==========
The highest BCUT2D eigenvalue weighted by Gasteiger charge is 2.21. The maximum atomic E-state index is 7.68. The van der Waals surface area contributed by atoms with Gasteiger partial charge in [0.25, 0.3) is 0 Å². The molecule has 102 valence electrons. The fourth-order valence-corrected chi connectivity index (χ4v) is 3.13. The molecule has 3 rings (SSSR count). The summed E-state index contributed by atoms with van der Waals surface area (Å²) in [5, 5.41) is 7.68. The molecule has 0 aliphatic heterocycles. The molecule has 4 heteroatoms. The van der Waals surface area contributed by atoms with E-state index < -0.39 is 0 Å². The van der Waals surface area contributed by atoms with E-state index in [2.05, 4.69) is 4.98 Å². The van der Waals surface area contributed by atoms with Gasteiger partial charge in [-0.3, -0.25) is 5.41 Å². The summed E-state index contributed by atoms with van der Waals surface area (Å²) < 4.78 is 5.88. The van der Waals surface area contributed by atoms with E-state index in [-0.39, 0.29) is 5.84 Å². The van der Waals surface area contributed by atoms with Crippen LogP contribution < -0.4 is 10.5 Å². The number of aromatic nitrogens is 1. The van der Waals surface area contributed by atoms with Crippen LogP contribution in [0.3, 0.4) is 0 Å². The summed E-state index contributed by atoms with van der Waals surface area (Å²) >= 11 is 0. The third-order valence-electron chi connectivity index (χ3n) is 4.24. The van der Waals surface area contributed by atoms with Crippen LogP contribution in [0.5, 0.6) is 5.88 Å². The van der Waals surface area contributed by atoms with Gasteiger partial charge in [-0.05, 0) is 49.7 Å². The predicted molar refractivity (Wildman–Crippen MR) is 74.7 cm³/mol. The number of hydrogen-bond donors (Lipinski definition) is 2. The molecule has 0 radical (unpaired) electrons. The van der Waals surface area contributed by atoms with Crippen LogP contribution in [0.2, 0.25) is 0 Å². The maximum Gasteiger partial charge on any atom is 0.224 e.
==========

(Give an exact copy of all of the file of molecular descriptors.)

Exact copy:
The highest BCUT2D eigenvalue weighted by Gasteiger charge is 2.21. The maximum atomic E-state index is 7.68. The van der Waals surface area contributed by atoms with Gasteiger partial charge in [0.25, 0.3) is 0 Å². The molecule has 102 valence electrons. The fourth-order valence-corrected chi connectivity index (χ4v) is 3.13. The molecule has 3 rings (SSSR count). The summed E-state index contributed by atoms with van der Waals surface area (Å²) in [5, 5.41) is 7.68. The molecule has 0 aliphatic heterocycles. The molecule has 4 heteroatoms. The van der Waals surface area contributed by atoms with E-state index < -0.39 is 0 Å². The van der Waals surface area contributed by atoms with E-state index in [2.05, 4.69) is 4.98 Å². The van der Waals surface area contributed by atoms with Gasteiger partial charge in [-0.3, -0.25) is 5.41 Å². The summed E-state index contributed by atoms with van der Waals surface area (Å²) < 4.78 is 5.88. The van der Waals surface area contributed by atoms with E-state index in [-0.39, 0.29) is 5.84 Å². The van der Waals surface area contributed by atoms with Crippen LogP contribution < -0.4 is 10.5 Å². The number of aromatic nitrogens is 1. The van der Waals surface area contributed by atoms with Crippen LogP contribution in [0.3, 0.4) is 0 Å². The summed E-state index contributed by atoms with van der Waals surface area (Å²) >= 11 is 0. The third-order valence-electron chi connectivity index (χ3n) is 4.24. The van der Waals surface area contributed by atoms with Crippen LogP contribution in [0.5, 0.6) is 5.88 Å². The van der Waals surface area contributed by atoms with Gasteiger partial charge in [-0.05, 0) is 49.7 Å². The predicted molar refractivity (Wildman–Crippen MR) is 74.7 cm³/mol. The number of hydrogen-bond donors (Lipinski definition) is 2. The molecule has 0 radical (unpaired) electrons. The van der Waals surface area contributed by atoms with Crippen LogP contribution in [0.2, 0.25) is 0 Å². The maximum Gasteiger partial charge on any atom is 0.224 e.